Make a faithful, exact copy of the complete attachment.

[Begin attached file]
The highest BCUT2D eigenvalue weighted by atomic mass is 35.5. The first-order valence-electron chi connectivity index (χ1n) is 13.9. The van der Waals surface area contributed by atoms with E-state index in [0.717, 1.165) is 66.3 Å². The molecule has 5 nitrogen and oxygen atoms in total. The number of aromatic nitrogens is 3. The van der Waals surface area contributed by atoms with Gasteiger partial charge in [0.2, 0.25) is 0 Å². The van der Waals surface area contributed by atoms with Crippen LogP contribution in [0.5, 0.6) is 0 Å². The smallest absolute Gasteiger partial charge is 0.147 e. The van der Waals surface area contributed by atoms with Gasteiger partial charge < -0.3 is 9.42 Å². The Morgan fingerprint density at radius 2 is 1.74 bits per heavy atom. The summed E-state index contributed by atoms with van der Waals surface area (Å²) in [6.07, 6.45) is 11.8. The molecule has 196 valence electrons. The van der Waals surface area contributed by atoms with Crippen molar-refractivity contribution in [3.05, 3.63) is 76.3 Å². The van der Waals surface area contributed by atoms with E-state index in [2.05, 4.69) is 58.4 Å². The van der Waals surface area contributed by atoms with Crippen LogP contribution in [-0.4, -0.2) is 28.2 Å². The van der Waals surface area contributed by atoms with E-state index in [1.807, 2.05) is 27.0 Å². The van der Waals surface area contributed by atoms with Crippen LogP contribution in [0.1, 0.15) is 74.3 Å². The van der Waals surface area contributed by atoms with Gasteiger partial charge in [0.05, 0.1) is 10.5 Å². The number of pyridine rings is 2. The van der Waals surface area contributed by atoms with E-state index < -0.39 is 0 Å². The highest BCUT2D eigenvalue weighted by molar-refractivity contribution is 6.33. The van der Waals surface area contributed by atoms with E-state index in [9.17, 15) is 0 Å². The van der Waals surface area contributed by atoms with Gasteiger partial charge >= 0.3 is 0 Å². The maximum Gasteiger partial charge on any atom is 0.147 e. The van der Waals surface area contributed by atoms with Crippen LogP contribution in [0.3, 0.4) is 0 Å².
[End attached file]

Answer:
The highest BCUT2D eigenvalue weighted by atomic mass is 35.5. The first-order valence-electron chi connectivity index (χ1n) is 13.9. The van der Waals surface area contributed by atoms with E-state index in [0.717, 1.165) is 66.3 Å². The molecule has 5 nitrogen and oxygen atoms in total. The number of aromatic nitrogens is 3. The van der Waals surface area contributed by atoms with Gasteiger partial charge in [0.2, 0.25) is 0 Å². The van der Waals surface area contributed by atoms with Crippen LogP contribution in [0.5, 0.6) is 0 Å². The smallest absolute Gasteiger partial charge is 0.147 e. The van der Waals surface area contributed by atoms with Gasteiger partial charge < -0.3 is 9.42 Å². The Morgan fingerprint density at radius 2 is 1.74 bits per heavy atom. The summed E-state index contributed by atoms with van der Waals surface area (Å²) in [6.07, 6.45) is 11.8. The molecule has 196 valence electrons. The van der Waals surface area contributed by atoms with Crippen molar-refractivity contribution in [3.05, 3.63) is 76.3 Å². The van der Waals surface area contributed by atoms with E-state index in [2.05, 4.69) is 58.4 Å². The van der Waals surface area contributed by atoms with Crippen LogP contribution in [-0.4, -0.2) is 28.2 Å². The van der Waals surface area contributed by atoms with E-state index in [1.807, 2.05) is 27.0 Å². The van der Waals surface area contributed by atoms with Crippen LogP contribution in [0.1, 0.15) is 74.3 Å². The van der Waals surface area contributed by atoms with Gasteiger partial charge in [0.05, 0.1) is 10.5 Å². The number of pyridine rings is 2. The van der Waals surface area contributed by atoms with E-state index < -0.39 is 0 Å². The highest BCUT2D eigenvalue weighted by molar-refractivity contribution is 6.33. The van der Waals surface area contributed by atoms with E-state index in [9.17, 15) is 0 Å². The van der Waals surface area contributed by atoms with Gasteiger partial charge >= 0.3 is 0 Å². The maximum Gasteiger partial charge on any atom is 0.147 e. The van der Waals surface area contributed by atoms with Crippen LogP contribution in [0.3, 0.4) is 0 Å².